But once elected, it’s not enough to be a visionary. You need to know how to put that vision into effect.
John Fitzgerald Kennedy knew how to do that. Ronald Wilson Reagan knew how to do that.
President Barak Obama – and I can’t believe I’m saying this – does not.
The Affordable Care Act, a.k.a. Obamacare, is in real trouble. The website is a disaster – where is Oracle when we need her? – and those who have been able to sign up are finding that their personal health care providers are not participating and that only a limited amount of hospitals are participants. A woman speaking to Brian Lehrer on NPR a couple days ago told him that the only hospital she can go to under the ACA is Lenox Hill in Manhattan, and while Lenox Hill is a very fine institution, the woman lives out on the Island, as in Long. (And for those of you not in the metropolitan New York City area, trust me, when you are sick enough to need hospital care, you do not want to drive on the Long Island Expressway as your life is ticking away and you are crawling along the asphalt at as much as 10 miles an hour.) Meanwhile insurance companies are happily cancelling policies because they don’t measure up to the ACA’s parameters because the premiums for ACA approved policies are more expensive.
(Once again the insurance companies have figured out how to make a buck off of people’s miseries – I can just hear the board of directors of Horizon, Aetna, Oxford, Cigna, and all the rest at their meetings: “Okay, no more lifetime caps, no more pre-existing condition bans, but here, look at Paragraph IV for example – everyone has to have maternity care in their plan, which means we can charge the client for that even if the client is male. And that’s just Paragraph IV. Yes, no worries, we can make up for any potential losses and we have the ACA and the President to thank for that.”) And the Repugnanticans are having a field day, gleefully attacking our Marxist, Maoist, Socialist, Kenyan Muslim President every which way they can. And though you, my faithful readers, know that I am a staunch Democrat and supporter of the man currently living at 1600 Pennsylvania Avenue, I gotta say…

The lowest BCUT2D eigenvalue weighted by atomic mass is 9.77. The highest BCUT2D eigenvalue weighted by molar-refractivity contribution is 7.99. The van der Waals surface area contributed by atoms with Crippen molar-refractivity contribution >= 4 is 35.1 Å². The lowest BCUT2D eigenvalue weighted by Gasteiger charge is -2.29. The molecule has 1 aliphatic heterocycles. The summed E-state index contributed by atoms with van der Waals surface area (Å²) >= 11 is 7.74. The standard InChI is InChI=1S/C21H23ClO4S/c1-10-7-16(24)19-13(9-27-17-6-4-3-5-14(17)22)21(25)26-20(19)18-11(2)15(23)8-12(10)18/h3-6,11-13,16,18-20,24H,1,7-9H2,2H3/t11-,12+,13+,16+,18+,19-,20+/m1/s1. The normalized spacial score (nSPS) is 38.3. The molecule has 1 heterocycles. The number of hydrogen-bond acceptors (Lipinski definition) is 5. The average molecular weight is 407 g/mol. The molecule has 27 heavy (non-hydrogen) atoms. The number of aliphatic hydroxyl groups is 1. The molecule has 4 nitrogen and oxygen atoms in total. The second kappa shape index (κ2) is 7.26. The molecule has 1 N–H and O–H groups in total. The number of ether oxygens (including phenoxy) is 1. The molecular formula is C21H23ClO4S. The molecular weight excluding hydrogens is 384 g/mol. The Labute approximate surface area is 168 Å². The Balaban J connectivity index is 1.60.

What the fuck, man!
You go and approve the hiring of a Canadian tech company to build the web site? And to make matters even worse, it’s a company that has a botched record! To quote from the Washington Times (granted, a very conservative paper, but they are right in this):
“Canadian provincial health officials last year fired the parent company of CGI Federal, the prime contractor for the problem-plagued Obamacare health exchange websites, the Washington Examiner has learned.